Julyan Stone heads out on latest D-League journey
Denver Nuggets guard looks forward to playing time with Iowa Energy
DES MOINES, Iowa – Being a 6-foot-6 point guard has its advantages.
Seeing over the defense. Posting up smaller defenders. Utilizing long arms to impede passing lanes.
Leg room on an EMB-145 regional jet is not on that list.
Denver Nuggets guard Julyan Stone did his best to fold himself into seat 19A on Wednesday as he headed to Des Moines for an assignment with the Iowa Energy of the NBA Development League.
Still recovering from offseason hip surgery, Stone has played only two games for the Nuggets in the first three months of the season. The trip to Iowa could provide some needed minutes to improve his conditioning and sharpen his skills.
“I’m real excited,” Stone said as he waited to board his flight. “It’s been a long six or seven months. I’m ready to go out there and play and the rust out, get the kinks out.”
Stone, signed by Denver as an undrafted free agent in 2011, played three games for the Idaho Stampede during a D-League assignment last season, averaging 7.3 points, 5.3 rebounds and 7.0 assists.
The Nuggets are now affiliated with Iowa, where rookie Quincy Miller has been playing for much of past month.
Stone was looking forward to the reunion with Miller.
“That’s like my little brother,” he said. “I talk to him once a week and try to keep his spirits up, and make sure he’s doing what he needs to do. I’m excited to go out and play with him.”
Before heading to Iowa, Stone observed Denver’s morning shootaround at Pepsi Center and worked with assistant athletic trainer Dan Shimensky to improve range of motion in his hips.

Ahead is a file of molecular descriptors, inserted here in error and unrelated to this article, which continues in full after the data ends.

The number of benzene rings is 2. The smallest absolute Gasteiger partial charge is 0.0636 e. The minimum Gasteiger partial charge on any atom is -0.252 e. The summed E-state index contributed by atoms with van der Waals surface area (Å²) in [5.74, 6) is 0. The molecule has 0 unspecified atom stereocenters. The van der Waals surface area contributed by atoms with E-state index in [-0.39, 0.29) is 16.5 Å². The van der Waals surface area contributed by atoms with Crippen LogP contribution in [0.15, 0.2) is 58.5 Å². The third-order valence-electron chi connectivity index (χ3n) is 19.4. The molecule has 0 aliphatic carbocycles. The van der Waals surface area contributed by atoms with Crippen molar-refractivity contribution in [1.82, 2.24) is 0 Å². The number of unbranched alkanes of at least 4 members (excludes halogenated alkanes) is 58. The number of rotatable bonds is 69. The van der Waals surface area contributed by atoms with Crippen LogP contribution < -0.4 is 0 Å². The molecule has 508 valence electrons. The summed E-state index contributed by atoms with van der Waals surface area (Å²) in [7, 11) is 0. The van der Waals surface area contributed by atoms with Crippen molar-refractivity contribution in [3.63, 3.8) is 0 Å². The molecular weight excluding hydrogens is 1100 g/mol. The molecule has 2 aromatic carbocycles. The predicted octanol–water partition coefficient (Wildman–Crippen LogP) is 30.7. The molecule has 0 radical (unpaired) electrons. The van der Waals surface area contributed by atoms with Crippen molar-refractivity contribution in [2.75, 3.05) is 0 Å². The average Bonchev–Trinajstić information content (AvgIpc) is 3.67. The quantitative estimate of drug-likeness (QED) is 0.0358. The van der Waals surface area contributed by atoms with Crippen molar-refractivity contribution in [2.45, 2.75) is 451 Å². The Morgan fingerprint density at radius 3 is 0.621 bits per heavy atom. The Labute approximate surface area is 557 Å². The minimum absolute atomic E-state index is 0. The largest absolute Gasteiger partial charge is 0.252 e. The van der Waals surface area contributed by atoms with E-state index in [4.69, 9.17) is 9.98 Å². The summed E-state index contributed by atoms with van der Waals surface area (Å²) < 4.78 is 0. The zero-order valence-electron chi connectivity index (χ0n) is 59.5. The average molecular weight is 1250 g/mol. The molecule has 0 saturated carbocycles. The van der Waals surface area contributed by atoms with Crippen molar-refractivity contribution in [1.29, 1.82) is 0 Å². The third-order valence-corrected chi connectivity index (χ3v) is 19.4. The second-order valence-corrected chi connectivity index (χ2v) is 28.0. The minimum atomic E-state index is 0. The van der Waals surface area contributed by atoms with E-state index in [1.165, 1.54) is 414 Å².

Stone, 24, had surgery in July, and his trip to Iowa is another step in his return to full strength.
“I’m feeling good,” he said. “I feel like I’m taking steps to get better. I still have a long way to go, but this is a stepping point for me.”
Upon Stone’s arrival in Des Moines, Miller led a small welcoming committee that also included Energy coach Bruce Wilson and assistant Jordan Brady.
The group gave Stone a rundown of the schedule ahead, which included practice Thursday and back-to-back games against the Springfield Armor.
Brady then drove Miller and Stone through the icy streets to the downtown apartment building where players and assistant coaches stay during the season.
Stone’s one-bedroom apartment included a kitchen and was furnished with a double-bed, a couch, coffee table and a 15-inch, old-school TV. He said it reminded him of the apartment where he lived as a kid growing up in Southern California.
It was a modest setup, to be sure, but one that suited Stone just fine as he began his latest D-League experience.
At least he could finally stretch his legs.